This week I realized two things, 1) I am still trapping my pickstrokes. 2) I am EXTREMELY heavy handed when I pick. It’s pretty amazing actually how much force is being exerted! (@Tom_Gilroy you will be proud to know that I can shatter a string at will now! hahaha)

Here’s the thing about trapped pickstrokes, and please someone correct me if I am wrong but as far as I can tell there are but a few options if one is going to accept that as a component of one’s playing style. String hop out of the strings. Swipe out of the strings (Smash through the wall! Brute force!). One can sweep (I can do that). One can legato (I do that also). And one can hybrid pick (I also do that). Here’;s the important thing - while I am capable of making music with the ability I have, I really want to figure this out! I mean, I take time to be creative and play actual music every day so it’s not just a technique grind - but I want to figure this out! lol

I’ll share a video shortly, just for reference and to stir the hornets nest, get a dialogue going on trapped playing, both good and bad. I’d like to learn more about it and maybe understand my own playing a bit better.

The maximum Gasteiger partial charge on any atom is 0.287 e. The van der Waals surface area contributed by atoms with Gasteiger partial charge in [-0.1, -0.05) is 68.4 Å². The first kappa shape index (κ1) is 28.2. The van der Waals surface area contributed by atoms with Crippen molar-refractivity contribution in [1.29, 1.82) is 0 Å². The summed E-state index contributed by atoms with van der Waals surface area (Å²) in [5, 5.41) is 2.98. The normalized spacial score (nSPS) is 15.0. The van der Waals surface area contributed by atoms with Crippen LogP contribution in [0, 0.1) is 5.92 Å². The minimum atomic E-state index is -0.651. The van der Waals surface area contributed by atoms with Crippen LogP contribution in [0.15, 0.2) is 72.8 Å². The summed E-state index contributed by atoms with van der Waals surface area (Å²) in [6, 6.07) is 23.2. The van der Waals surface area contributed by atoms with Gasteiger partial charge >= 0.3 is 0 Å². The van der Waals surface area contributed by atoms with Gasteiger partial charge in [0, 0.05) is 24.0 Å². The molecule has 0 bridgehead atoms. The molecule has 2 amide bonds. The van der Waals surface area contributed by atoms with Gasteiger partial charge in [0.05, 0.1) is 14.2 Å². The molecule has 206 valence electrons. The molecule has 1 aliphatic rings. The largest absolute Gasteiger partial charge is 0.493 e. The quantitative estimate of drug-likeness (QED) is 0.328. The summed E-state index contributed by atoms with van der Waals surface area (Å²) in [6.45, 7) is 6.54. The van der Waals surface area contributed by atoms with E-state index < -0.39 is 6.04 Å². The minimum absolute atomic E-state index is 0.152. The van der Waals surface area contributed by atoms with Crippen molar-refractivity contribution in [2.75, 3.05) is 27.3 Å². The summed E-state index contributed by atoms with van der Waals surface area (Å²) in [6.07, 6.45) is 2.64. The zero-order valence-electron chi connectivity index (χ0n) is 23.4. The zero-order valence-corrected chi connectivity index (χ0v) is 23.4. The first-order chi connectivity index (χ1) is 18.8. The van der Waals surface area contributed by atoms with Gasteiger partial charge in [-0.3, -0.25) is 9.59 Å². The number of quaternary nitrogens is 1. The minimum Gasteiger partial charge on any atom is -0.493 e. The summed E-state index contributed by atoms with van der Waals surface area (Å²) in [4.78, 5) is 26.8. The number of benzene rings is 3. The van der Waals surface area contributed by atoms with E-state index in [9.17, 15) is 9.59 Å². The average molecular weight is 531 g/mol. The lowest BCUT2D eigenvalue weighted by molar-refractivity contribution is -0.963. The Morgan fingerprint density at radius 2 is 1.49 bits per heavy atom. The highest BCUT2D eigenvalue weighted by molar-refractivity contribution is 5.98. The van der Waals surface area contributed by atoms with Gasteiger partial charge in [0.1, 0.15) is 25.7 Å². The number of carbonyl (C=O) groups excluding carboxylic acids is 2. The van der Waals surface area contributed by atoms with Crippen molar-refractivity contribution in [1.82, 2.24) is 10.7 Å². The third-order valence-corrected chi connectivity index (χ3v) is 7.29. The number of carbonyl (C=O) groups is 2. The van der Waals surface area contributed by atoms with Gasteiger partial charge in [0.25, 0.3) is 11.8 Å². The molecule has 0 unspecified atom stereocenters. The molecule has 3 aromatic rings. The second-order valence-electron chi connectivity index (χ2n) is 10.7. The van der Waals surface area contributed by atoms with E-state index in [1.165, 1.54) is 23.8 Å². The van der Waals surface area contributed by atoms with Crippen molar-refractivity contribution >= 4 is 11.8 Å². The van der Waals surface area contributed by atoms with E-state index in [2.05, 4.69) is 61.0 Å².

Anyways. Here’s my theory; I am thinking that the inward pressure into the guitar body that I am applying is a big part of the issue I am having if not the root cause. I believe that this is something I am applying subconsciously all the time, and due to this that often when I “think” I am doing my motion correctly, I may be but that inward body pressure is adding an extra level of difficulty. I can really notice I am adding that inward pressure when the going gets rough (faster tempo) and I am convinced THAT is what is hampering my tempos and escape ability.

Plunging that pick in to the guitar body under the strings, and it’s any type of pick really, is forcing me to exert extra pressure to escape the string after the stroke, and then that constant inward pressure that Ii think is always ther (habitual) keeps my hand spring-loaded almost so that the instant I begin an upstroke, that pressure I am applying makes that pickstroke (which should just escape) dive back down in between the strings.

Now, both @tommo and @troy gave me “homework” that really centered around getting those pickstrokes to feel smooth and easy; no garage spikes and while tempos are indeed going up it is a LOT of work, and it results in a very snappy sound that is prone to hopping and swiping. In adjusting the variables I have at my disposal I noticed the same constant; trapped. Swiping, and hopping. Elbow = trapped wrist = trapped Rotation = trapped Fingers = trapped. Leading edge or trailing edge grip = trapped, Pistol or pad grip = trapped, Supinated or pronated = trapped.

So I messed around with something completely new last night, used a pick on the round side. And gee, guess what? Still trapped BUT the strokes kind of use the strings as a guideline and I was able to deduce that this trapped thing, in my situation needs to be solved so here’s what I am doing.